To be self-supporting in the opening decades of the twentieth century was challenging for any artist, but even more daunting for a woman. After a decade spent studying and working abroad, Willie Betty Newman achieved self-sufficiency as a popular portraitist in Nashville, Tennessee. Her earlier success in Paris—where she showed annually in the prestigious Salon between 1891 and 1900—bolstered her reputation. Nonetheless, she regularly signed her paintings “W. B. Newman” in order to mask her identity.

 The artist was born in the midst of the Civil War on her mother’s family plantation near Murfreesboro, Tennessee. She was named for her father, William Betty, a second lieutenant in the Twenty-Eighth Regiment of the Army of Tennessee. At age seventeen, in 1881, she married Warren Newman and the following year gave birth to a son; soon afterward, she left her husband. Her passion for art won out over marriage and motherhood, and in 1885 she began formal training at the Art Academy of Cincinnati. Thomas Satterwhite Noble, a widely respected history painter who would later serve as the school’s director, was especially significant to Newman’s development, and she flourished there, eventually earning a three-year scholarship for study in Paris. As a student at the Académie Julian, she worked under the noted academicians of the time: William-Adolphe Bourguereau, Jean-Paul Laurens, and Jules-Jacques Lefebvre. Here, too, Newman excelled, finding favor with her instructors and jurors at Parisian exhibitions.

Paintings from Newman’s time in France—including those submitted to the Paris Salon—were generally depictions of peasants, rendered in earthy tones and often imbued with a spiritual quality. In search of subject matter, she occasionally traveled to Brittany, a picturesque region known for the pre-industrial lifestyle of its citizenry. She also painted fresh landscapes of the countryside that resemble the work of Claude Monet, the archetypal French Impressionist. As French Poplar Trees in the Mist attests, Newman herself was very much an Impressionist at times, an association heightened by her selection of the tall trees that line the country’s fields and roads—hallmarks of many canvases by Monet. Contradictory French legends trace the ubiquitous poplar columns to Napoléon Bonaparte, who hoped that their canopies would shade marching troops, and to victory celebrations in the wake of the French Revolution, when the trees were transplanted to Parisian plazas as “Trees of Liberty.”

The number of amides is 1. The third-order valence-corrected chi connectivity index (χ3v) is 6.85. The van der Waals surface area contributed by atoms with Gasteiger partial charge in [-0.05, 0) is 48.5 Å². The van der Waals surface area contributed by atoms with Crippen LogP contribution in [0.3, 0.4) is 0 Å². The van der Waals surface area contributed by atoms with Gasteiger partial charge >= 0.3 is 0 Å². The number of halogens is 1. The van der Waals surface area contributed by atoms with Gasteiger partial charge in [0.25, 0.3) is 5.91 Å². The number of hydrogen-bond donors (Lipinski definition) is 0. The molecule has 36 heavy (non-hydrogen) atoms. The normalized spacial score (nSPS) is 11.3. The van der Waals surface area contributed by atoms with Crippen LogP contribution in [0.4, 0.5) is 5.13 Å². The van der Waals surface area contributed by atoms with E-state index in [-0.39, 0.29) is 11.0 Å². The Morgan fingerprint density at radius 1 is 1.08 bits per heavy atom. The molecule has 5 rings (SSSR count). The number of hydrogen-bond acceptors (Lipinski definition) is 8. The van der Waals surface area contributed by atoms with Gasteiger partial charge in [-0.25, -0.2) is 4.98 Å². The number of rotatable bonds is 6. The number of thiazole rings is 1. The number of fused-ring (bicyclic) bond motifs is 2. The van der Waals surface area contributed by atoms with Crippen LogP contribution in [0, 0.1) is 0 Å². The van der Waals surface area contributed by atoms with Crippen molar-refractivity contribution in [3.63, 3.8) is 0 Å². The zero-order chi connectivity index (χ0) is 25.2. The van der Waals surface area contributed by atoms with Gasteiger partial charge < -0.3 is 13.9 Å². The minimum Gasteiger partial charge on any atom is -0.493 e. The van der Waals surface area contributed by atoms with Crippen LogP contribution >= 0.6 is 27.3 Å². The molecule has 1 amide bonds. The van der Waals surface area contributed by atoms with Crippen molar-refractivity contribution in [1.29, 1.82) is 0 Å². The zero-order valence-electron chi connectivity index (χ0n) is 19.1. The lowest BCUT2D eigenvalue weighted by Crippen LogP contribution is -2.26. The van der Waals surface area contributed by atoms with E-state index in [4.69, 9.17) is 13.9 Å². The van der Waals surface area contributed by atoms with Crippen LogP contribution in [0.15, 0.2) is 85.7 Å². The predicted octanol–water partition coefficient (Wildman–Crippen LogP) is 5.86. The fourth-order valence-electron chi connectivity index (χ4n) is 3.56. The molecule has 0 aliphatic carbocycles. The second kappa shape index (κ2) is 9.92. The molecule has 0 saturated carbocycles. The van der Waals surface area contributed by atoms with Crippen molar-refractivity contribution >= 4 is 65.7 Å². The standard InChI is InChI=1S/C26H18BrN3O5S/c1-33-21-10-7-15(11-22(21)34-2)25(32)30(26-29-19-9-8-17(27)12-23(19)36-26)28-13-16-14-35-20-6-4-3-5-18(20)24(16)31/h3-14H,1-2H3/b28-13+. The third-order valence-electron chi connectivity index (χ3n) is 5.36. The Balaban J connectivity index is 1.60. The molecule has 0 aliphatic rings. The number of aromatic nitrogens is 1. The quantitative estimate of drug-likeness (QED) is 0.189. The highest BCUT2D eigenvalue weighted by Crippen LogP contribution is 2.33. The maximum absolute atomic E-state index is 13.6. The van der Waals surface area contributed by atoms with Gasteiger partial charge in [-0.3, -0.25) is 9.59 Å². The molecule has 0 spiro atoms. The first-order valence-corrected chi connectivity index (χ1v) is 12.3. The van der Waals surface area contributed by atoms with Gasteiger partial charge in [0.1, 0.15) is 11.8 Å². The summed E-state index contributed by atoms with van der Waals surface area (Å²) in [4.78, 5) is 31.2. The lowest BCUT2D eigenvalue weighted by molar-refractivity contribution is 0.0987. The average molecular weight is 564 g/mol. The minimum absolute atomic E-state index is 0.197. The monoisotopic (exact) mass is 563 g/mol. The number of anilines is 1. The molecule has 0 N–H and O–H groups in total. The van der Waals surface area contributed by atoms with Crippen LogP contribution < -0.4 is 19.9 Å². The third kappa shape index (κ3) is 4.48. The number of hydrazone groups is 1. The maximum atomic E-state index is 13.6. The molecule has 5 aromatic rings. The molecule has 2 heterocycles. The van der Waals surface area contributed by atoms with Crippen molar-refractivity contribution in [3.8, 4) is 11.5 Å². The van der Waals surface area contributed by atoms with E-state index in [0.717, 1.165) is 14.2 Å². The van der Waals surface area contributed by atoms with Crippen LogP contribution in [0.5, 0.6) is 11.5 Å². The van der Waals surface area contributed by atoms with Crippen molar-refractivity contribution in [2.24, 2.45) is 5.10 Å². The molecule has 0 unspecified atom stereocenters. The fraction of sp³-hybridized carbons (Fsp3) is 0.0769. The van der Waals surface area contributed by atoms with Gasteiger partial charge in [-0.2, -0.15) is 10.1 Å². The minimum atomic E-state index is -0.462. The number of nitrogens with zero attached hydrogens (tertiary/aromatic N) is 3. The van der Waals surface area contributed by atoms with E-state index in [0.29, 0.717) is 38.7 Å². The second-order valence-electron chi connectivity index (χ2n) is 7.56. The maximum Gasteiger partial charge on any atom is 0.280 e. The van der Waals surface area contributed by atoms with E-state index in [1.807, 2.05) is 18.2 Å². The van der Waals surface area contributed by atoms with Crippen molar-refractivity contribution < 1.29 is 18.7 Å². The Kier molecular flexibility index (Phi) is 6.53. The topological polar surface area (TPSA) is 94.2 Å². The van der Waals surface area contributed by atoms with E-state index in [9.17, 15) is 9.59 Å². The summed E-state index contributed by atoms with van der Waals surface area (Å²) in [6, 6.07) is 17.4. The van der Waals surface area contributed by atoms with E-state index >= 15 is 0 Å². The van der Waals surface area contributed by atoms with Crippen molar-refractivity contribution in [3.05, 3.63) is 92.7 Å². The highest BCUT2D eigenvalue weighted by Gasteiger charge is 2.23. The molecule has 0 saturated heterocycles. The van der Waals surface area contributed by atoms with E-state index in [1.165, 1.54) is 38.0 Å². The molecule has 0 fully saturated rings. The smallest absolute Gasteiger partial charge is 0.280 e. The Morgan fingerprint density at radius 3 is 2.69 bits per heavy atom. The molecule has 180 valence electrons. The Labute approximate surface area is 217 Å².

After returning to Tennessee, Newman established a studio in Nashville and, for a short while, operated the Newman School of Art in accordance with the teaching methods of French academies. Unfortunately, this endeavor did not thrive (classes having been offered free of charge), and she turned instead to portraying prominent local citizens. Recording these likenesses provided a comfortable living and safeguarded Newman’s independence. There is little documentation—personal or scholarly—that details Newman’s decision to surrender her son in the pursuit of creative fulfillment, but the choice cannot have been made without consequence. A 1905 article in the Nashville Banner noted the complexity and courage of her path: “There are few people who are in a position to realize what it means for a woman to exile herself from her own country and alone, in her devotion to her life-purpose, subordinate all things else to the one end in view. With Mrs. Newman this meant a life of strenuous labor and often times of hardship. She was ever ready to sacrifice comfort and convenience to her art.”